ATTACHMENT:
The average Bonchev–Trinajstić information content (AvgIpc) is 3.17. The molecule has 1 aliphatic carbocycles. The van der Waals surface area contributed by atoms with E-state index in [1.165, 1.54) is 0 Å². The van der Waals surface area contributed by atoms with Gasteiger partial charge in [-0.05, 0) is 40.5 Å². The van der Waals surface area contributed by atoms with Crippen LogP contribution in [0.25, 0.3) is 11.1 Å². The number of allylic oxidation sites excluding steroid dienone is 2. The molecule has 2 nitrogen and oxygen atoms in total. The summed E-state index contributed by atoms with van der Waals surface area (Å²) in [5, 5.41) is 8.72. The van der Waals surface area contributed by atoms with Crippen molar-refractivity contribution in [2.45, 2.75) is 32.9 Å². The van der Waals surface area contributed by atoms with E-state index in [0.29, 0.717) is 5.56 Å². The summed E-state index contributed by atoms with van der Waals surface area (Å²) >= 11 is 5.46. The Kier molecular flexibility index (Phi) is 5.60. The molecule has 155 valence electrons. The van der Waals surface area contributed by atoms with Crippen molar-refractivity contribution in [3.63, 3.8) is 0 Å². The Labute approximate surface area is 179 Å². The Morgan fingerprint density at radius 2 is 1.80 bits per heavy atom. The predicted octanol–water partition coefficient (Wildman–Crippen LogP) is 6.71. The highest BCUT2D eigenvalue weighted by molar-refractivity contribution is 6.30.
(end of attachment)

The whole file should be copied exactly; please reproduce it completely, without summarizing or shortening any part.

The average Bonchev–Trinajstić information content (AvgIpc) is 3.17. The molecule has 1 aliphatic carbocycles. The van der Waals surface area contributed by atoms with E-state index in [1.165, 1.54) is 0 Å². The van der Waals surface area contributed by atoms with Gasteiger partial charge in [-0.05, 0) is 40.5 Å². The van der Waals surface area contributed by atoms with Crippen LogP contribution in [0.25, 0.3) is 11.1 Å². The number of allylic oxidation sites excluding steroid dienone is 2. The molecule has 2 nitrogen and oxygen atoms in total. The summed E-state index contributed by atoms with van der Waals surface area (Å²) in [5, 5.41) is 8.72. The van der Waals surface area contributed by atoms with Crippen molar-refractivity contribution in [2.45, 2.75) is 32.9 Å². The van der Waals surface area contributed by atoms with E-state index in [0.29, 0.717) is 5.56 Å². The summed E-state index contributed by atoms with van der Waals surface area (Å²) >= 11 is 5.46. The Kier molecular flexibility index (Phi) is 5.60. The molecule has 155 valence electrons. The van der Waals surface area contributed by atoms with Crippen molar-refractivity contribution in [3.63, 3.8) is 0 Å². The Labute approximate surface area is 179 Å². The Morgan fingerprint density at radius 2 is 1.80 bits per heavy atom. The predicted octanol–water partition coefficient (Wildman–Crippen LogP) is 6.71. The highest BCUT2D eigenvalue weighted by molar-refractivity contribution is 6.30.